Tag: chentaichi

Chenjiagou(Chen Village) Taijiquan Training

Chenjiagou(Chen Village) Taijiquan Training

Many of you will have seen older folks in the gardens, parks, community centres and such, doing their slow gentle exercises in the mornings. Taijiquan (太tai,meaning big, 极ji means extreme 拳quan meaning fist or Tai Chi Chuan) nowadays is commonly practised with a very gentle and relaxed pace, such that it gives rise to the misunderstanding that this is what Taijiquan is all about. Then again, most old folks taiji (Tai Chi) as a form of gentle activity than as a martial art, which suits them just fine. Sadly, most so-called Taijiquan instructors lack a real understanding of its martial and health benefits. The original martial application has been left out, and Taijiquan as most will know it today has evolved into those competitive forms (Jing Sai Tao Lu) instead. These forms are mostly devoid of any combative elements and their primary focus is on aesthetic appearance! This is really, really sad.


The end goal is to achieve such a state of balance in the body that there is always a Peng Jing (expansion energy in every direction) inherent in every posture that it takes. And when the body is in motion, the movements should create a spiralling force arising from the Dantian Qi at the waist area. In order to cultivate strong Qi, beside being relax mentally and physically you need to have strong leg muscles, as they are the pillars of your body. Your legs form the foundation on which your body stands. The firmer the foundation, the stronger will be the force that you can exert. Hence, the most basic training goal is to develop your leg power, which will enable you to maintain your “bow-stance” at a fixed height throughout the routine, and so be able to root yourself into the ground.


Pushing Hands

Pushing hands is meant enhance your sensitivity to an opponent’s exertion of force. This is practised against another partner. One learns how to apply your body in directing your opponent’s energy in order to overcome them. The governing principle lies in “Using four ounces to overpower one thousand ounces”.


Training in the use of weapons is usually not encouraged until you have attained a certain level of mastery in the Basic Old Form. Just for knowledge, the Chen Style weapons training include the Sword, Broadsword, Pole and Spear. The same Chan Si Jing or spiralling energy needs to be applied to the weapon and this takes a great deal of skill – that’s why you need to be well-versed in the Old Form first. The weapon has to be treated as an extension of your own body.


Internal Development

Your Qi is developed through regular practice. Slowly by slowly, depending on your rate of development into Taijiquan, your Qi will gradually build up. First, you notice it in the tips of your fingers where a feeling of numbness will occur as the blood rushes into them. At the next level, you should develop a prickling sensation in your hands like many needle pricks or ants’ bites. This is the beginning stage in the development of Qi. However, experiencing Qi in isolated areas as the hands or fingers and actually controlling your Qi through the various gateways of your body are worlds apart. The development is definitely incomplete!! There are further stages you need to progress through before you can even think of mastering your Qi. As our masters often advise us, you need to practice seriously and very hard in order to break through the different stages.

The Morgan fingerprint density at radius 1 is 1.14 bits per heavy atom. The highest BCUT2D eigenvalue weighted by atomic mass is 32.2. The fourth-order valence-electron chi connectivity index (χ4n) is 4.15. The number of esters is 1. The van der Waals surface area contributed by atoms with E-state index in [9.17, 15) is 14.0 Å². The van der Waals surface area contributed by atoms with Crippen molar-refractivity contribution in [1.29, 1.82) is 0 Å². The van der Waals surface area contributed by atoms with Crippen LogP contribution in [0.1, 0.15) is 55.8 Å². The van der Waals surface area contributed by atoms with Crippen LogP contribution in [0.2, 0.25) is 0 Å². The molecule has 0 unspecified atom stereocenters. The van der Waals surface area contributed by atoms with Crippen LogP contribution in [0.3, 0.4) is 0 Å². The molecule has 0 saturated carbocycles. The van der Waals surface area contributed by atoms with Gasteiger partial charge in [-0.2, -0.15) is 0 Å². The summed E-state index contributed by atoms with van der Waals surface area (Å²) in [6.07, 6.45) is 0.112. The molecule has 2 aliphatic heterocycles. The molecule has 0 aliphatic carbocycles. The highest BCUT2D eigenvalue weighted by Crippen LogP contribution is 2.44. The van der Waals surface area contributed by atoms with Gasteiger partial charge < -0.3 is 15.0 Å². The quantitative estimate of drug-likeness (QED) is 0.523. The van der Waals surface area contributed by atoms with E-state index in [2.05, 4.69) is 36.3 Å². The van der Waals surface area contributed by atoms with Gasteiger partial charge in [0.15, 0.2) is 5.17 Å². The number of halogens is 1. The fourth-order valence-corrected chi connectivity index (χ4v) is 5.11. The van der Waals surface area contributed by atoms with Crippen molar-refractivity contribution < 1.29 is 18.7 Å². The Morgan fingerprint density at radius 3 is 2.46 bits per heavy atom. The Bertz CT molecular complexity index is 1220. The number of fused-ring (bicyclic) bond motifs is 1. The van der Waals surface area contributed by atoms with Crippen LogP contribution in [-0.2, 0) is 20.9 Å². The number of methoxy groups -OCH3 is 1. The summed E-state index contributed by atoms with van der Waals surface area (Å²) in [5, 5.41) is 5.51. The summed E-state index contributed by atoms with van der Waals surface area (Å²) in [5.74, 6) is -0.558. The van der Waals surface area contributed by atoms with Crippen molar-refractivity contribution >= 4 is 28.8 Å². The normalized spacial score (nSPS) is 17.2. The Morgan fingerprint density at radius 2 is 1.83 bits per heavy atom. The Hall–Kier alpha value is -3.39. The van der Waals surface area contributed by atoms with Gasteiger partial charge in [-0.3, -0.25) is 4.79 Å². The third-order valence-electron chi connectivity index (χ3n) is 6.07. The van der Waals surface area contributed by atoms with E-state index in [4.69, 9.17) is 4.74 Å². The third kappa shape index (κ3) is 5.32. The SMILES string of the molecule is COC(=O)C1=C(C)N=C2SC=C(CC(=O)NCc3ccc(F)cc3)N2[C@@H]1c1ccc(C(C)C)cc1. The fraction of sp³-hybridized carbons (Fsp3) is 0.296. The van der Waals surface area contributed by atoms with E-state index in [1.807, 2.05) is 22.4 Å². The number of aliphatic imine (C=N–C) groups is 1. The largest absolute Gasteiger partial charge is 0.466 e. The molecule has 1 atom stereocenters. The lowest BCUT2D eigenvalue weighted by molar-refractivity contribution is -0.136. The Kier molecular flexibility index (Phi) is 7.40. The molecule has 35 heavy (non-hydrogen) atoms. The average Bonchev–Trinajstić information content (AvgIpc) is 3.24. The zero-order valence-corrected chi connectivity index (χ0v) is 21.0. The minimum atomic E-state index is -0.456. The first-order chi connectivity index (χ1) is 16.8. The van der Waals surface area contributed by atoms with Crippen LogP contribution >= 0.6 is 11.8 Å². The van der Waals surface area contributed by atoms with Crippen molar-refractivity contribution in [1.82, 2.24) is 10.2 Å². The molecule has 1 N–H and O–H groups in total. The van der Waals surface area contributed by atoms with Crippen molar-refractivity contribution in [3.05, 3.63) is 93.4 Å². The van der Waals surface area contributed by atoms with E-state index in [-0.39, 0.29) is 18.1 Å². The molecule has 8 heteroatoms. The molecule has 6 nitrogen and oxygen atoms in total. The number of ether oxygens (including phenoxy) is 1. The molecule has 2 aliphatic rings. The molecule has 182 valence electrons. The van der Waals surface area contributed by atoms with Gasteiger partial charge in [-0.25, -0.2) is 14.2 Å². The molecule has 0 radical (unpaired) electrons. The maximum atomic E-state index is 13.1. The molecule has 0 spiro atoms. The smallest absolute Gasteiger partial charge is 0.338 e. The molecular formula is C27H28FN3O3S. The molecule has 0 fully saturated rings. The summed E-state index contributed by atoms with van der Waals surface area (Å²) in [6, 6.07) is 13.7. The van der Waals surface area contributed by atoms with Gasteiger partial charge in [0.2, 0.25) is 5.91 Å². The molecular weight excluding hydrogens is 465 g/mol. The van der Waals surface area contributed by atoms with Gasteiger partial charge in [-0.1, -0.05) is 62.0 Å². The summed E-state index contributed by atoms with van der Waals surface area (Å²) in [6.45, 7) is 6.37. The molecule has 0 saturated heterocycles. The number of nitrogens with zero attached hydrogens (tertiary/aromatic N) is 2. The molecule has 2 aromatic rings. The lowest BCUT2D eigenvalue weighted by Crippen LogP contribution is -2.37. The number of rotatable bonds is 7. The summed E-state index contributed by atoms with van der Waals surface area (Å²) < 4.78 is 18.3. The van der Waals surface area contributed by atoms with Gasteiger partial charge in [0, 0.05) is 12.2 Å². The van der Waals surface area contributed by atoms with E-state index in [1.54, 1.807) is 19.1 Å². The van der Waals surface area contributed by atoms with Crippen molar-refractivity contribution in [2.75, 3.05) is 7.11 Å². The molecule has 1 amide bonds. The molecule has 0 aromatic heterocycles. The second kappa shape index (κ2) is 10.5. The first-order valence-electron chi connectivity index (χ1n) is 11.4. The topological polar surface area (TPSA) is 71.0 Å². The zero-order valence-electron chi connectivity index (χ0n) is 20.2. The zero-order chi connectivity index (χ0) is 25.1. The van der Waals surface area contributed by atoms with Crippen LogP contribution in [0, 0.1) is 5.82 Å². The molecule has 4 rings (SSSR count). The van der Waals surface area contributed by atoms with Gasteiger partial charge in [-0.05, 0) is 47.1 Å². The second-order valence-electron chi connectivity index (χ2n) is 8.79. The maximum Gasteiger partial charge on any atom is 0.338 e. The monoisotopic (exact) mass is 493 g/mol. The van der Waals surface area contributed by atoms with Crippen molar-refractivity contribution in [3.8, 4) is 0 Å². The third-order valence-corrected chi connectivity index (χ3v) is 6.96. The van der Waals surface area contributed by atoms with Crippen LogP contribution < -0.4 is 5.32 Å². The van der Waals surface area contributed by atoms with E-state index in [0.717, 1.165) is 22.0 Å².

The specific development of the mind in using it to control the body is essential to Taijiquan. This is important in that you have control over your body just by using your mind’s intent.

Taijiquan is actually a highly refined science of the dynamics of the human body. It teaches not only self-discipline through the its mental focus, but it teaches the body to seek a state of optimal balance. In terms of Taijiquan, optimal balance means seeking a physical position (posture) which enables a person to achieve a maximal creation of power with the minimum of effort. This brings us back to the principle of “Using four ounces to overpower one thousand ounces”.

To All Beginners

CHEN STYLE TAIJIQUAN is a distinctively unusual pugilistic art, which deserves more study. It is definitely worth learning and you can start learning it at any time of your life. It is a holistic health regiment that everyone should be encouraged to build into their lives.

Generally, you will notice that your muscles and joints become stronger, suppler and you have better motor coordination.

Martial application Fair Lady Works on shuttles 玉女穿梭 用法

Martial application Fair Lady Works on shuttles 玉女穿梭 用法

This is one of the application for “Fair Lady Works on shuttles” in Chen Tai Chi Laojia or old frame, one of the oldest kata for Tai Chi.

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Martial application Fair Lady Works on shuttles.

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Why we call Chenjiagou Taijiquan and not Chen Style Tai Chi?